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Spanish Lesson Intermediate 11 Relative Clauses Posted by on Jan 26, 2011 in Spanish Culture, Spanish Grammar, Spanish Vocabulary, Videos

¡Hola a todos!

¿Qué tal la semana?

Hoy vamos a practicar el Presente de Subjuntivo en frases de relativo – Present Subjuntive in Relative Clauses. We will first discuss exactly what a Relative Clause is and afterwards we will see when and when not to use the Present Subjunctive in such cases.

When you find a “Defining Relative Clause” in a sentence it is there to provide essential information about the noun or noun phrase it modifies. Without the Defining Relative Clause that sentence would not make sense as we would be unable to identify the noun in the sentence. For example, with the sentence: “El libro que estoy leyendo no está mal” (the book I am reading is not bad) the part “que estoy leyendo” tells us the book that is being referred to.

Let´s see more examples of this type of sentence:

Tengo un amigo que vive en Londres: I have a friend who lives in London. Here the relative clause is “que vive en Londres”.
Necesito un coche que tenga un maletero grande: I need a car that has a big boot/trunk. Here the relative clause is “que tenga un maletero grande”.

As you can see, with relative clauses sometimes we use Indicative and sometimes we use Subjunctive. ¿When do we use one or the other?

When something or someone is known: Indicative

When something or someone is unknown: Subjunctive

For example:

Busco un hotel que tiene piscina: I am looking for a hotel that has a swimming pool (a known hotel)
Busco un hotel que tenga piscina: I am looking for a hotel that has a swimming pool (an unknown hotel)

Queremos ir a una tienda donde venden tarjetas: We want to go to a shop where they sell cards (a known shop)
Queremos ir a una tienda donde vendan tarjetas: We want to go to a shop where they sell cards (an unknown shop)

Necesito la chaqueta que tiene rayas negras: I need the jacket that has black stripes (a known jacket)
Necesito una chaqueta que tenga rayas negras: I need a jacket that has black stripes (an unknown jacket)

What happens with negative sentences and questions? In negative sentences the verb in the relative clause is always in subjunctive, but with questions it could be in indicative or subjunctive.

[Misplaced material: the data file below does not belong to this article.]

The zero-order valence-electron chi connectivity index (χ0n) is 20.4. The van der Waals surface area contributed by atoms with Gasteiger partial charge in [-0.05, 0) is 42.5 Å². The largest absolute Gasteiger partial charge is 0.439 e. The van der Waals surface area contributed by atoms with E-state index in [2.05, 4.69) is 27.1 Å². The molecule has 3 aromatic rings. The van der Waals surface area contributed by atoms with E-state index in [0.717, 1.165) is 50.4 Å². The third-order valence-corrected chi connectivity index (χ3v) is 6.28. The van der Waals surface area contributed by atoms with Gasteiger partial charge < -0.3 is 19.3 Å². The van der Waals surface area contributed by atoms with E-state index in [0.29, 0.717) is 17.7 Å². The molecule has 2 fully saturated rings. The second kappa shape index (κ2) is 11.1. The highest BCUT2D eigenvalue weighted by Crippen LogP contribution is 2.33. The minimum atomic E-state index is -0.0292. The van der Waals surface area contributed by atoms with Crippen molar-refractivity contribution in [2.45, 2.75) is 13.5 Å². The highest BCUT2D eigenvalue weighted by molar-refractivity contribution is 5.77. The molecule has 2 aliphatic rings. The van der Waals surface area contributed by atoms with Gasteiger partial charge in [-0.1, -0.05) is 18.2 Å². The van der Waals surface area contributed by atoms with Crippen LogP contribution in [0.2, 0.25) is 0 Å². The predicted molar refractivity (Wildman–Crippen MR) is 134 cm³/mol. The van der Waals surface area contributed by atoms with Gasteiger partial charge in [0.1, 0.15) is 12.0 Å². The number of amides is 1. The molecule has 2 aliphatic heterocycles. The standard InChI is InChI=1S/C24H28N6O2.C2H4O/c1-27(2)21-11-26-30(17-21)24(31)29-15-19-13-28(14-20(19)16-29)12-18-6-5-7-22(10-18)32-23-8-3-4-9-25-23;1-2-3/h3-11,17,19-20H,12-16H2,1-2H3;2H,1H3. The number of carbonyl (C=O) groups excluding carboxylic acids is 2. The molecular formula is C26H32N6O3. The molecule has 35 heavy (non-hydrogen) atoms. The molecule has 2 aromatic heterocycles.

For example:

Conozco a alguien que habla francés: I know someone who speaks French (this person exists)
No conozco a nadie que hable francés: I don’t know anyone who speaks French (this person doesn’t exist)
¿Conoces a alquien que hable francés?: Do you know anyone who speaks French? (we don’t know if this person exists)
Tengo un profesor que vive en Madrid: I have a teacher who lives in Madrid (this person exists)
No tengo un profesor que viva en Madrid: I don’t have a teacher that lives in Madrid (this person doesn’t exist)
¿Tienes un profesor que vive en Madrid?: Do you have a teacher that lives in Madrid? (when we ask this question we believe the person exists and are double checking, expecting a “yes” answer, so we use the indicative)

Bueno, esto es todo por hoy. All the examples we have seen are in the Present Tense, but of course you can make sentences with Relative Clauses in the Past Tense, but as we haven´t seen the Past Subjunctive yet, I recommend that you start practicing sentences in the Present Tense for now. We will look at the other tenses in future classes and by that time you will be well practiced and fully confident.

Que tengáis una fantástica semana y nos vemos pronto.


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About the Author: Laura & Adam

Laura & Adam have been blogging and creating online Spanish courses for Transparent Language since 2010. Laura is from Bilbao in northern Spain and Adam is from Devon in the south of England. They lived together in Spain for over 10 years, where their 2 daughters were born, and now they live in Scotland. Both Laura & Adam qualified as foreign language teachers in 2004 and since have been teaching Spanish in Spain, the UK, and online.


  1. Charly:

    We were just talking about subjuntivo vs. indicativo in relative clauses in my Spanish class.
    So thanks, that was the perfect way to recap in 5 minutes! 🙂